IN ASSOCIATION WITH SWITZERLAND TOURISM
Zürich: There's more to it than finance
Saturday 25 March 2006
If cash has a home town, it is probably Zürich - abode of the gnomic bankers, who for centuries have stood for financial stability and durability. Yet there is far more to Switzerland's largest city than mere money, and happily you can enjoy the place without spending a fortune.
Zürich is one of Europe's most accessible city-break destinations: from the airport, a direct train to the handsome Hauptbahnhof takes just 10 minutes. The main station has an excellent tourist office (00 41 44 215 40 04; www.zuerich.com), which opens 8.30am-7pm daily (Sundays 9am-6.30pm) - and even longer in summer. The terminus is on the west bank of the Limmat river, the shining artery that confers a constant tranquillity on the city.
The core of the city, founded by the Romans as a customs post named Turicum, spreads south from here on the west (left) bank, but the urban huddle on the opposite shore is almost as venerable. The city centre ends where Lake Zürich begins. In the summer, there are plenty of opportunities to swim in its clean, clear waters (and then to enjoy the hospitality of the many bars at its shore).
Zürich has plenty of good hotels that offer bargain stays at weekends. For example, the stylish Hotel zum Storchen, located right on the river at Am Weinplatz 2 (00 41 44 227 27 27; www.storchen.ch), often has specials that reduce its standard rate of around Sfr600 (£267) for a double, including breakfast, by around a third.
Hotel du Theatre at Seilergraben 69 (00 41 44 267 2670; www.hotel-du-theatre.ch) is converted from a former theatre in a quirky location, close to the station. Well-equipped double rooms cost Sfr185 (£82). The dramatic, modern Youth Hostel at Mutschellenstrasse 114 (00 41 43 399 7800; www.youthhostel.ch/zuerich) is a 20-minute walk from the centre. The nightly rate is Sfr37.50 (£17) per person, including a mammoth breakfast.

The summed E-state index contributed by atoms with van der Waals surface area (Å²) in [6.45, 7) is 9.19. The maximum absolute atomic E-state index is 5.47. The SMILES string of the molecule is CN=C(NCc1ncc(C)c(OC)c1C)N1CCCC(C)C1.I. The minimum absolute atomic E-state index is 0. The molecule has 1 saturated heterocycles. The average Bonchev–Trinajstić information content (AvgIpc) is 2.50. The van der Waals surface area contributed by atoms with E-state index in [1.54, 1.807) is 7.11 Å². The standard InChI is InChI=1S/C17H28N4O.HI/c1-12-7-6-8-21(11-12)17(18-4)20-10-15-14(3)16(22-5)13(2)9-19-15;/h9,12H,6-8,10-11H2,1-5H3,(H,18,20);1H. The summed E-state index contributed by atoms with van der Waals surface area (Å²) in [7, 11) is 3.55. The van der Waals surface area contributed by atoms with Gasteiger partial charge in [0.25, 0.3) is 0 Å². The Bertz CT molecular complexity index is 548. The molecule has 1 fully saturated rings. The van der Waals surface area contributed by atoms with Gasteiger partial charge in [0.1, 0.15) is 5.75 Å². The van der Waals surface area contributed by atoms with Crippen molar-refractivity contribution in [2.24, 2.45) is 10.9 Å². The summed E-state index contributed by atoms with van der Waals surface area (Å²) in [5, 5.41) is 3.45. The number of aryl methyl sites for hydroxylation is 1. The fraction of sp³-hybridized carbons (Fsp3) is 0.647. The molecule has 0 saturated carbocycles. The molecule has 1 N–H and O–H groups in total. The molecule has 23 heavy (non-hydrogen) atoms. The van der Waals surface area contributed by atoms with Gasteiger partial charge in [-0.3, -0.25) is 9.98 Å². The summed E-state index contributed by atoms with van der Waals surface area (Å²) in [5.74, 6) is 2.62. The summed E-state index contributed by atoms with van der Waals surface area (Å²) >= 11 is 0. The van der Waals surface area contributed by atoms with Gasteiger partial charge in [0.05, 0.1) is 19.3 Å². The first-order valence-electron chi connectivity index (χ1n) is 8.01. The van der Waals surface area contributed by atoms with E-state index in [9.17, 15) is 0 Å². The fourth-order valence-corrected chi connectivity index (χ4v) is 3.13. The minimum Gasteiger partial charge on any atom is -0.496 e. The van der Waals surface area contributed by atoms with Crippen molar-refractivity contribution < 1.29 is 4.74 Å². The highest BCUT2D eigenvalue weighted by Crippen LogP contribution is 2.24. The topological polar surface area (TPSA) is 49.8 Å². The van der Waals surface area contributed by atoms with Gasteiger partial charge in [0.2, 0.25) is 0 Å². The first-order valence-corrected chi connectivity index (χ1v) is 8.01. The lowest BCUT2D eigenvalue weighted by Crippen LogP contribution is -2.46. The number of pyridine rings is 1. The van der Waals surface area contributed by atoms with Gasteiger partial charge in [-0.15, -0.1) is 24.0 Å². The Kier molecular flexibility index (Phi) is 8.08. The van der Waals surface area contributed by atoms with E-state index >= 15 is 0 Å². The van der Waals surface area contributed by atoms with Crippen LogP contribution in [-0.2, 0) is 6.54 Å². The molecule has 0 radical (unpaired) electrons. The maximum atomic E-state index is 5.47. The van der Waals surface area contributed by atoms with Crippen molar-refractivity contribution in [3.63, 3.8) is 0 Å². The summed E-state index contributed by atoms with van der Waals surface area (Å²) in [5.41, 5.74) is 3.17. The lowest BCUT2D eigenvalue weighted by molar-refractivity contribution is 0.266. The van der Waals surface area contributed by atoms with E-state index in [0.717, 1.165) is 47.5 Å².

Hotels can be booked at Zürich Tourism, which has just launched an offer in which a dozen hotels are taking part - a "pay for two nights, stay for three" scheme. Click the "ZürichBREAK" link on the www.zuerich.com website for more details.
The Kunsthaus - the city's dramatic art museum on Heimplatz (00 41 44 253 8484; www.kunsthaus.ch) - is simply stunning. Renovations have just been completed, with the muscular Jugendstil (German art nouveau) origins preserved intact. The permanent collection lives up to its surroundings: Flemish and Venetian masters, French impressionists, Swiss art from the past two centuries (including a strong showing of Albert Giacometti) and works by leading 20th-century artists from Picasso to Chagall. The opening hours are 10am-8pm from Tuesday to Thursday, 10am-5pm from Fridays to Sundays, admission Sfr10 (£4).
Zürich West is the coolest place to be this summer, and before you consider which cutting-edge bars or restaurants to visit you should get a cultural appetiser at one of the five galleries and three museums in the former Löwenbräu brewery. Try Galerie Bob van Orsouw at Limmatstrasse 270 (00 41 44 273 1100; www.bobvanorsouw.ch) for the biggest names in contemporary art.
Eating and drinking
Both sides of the river have excellent dining opportunities, though I tend to gravitate to the west bank. One of my favourites, Hiltl, has moved into a temporary home in the old stock exchange at Bleicherweg 5 (00 41 44 227 7000; www.hiltl.ch). It's a big, theatrical but relaxed venue for some top-class vegetarian cuisine.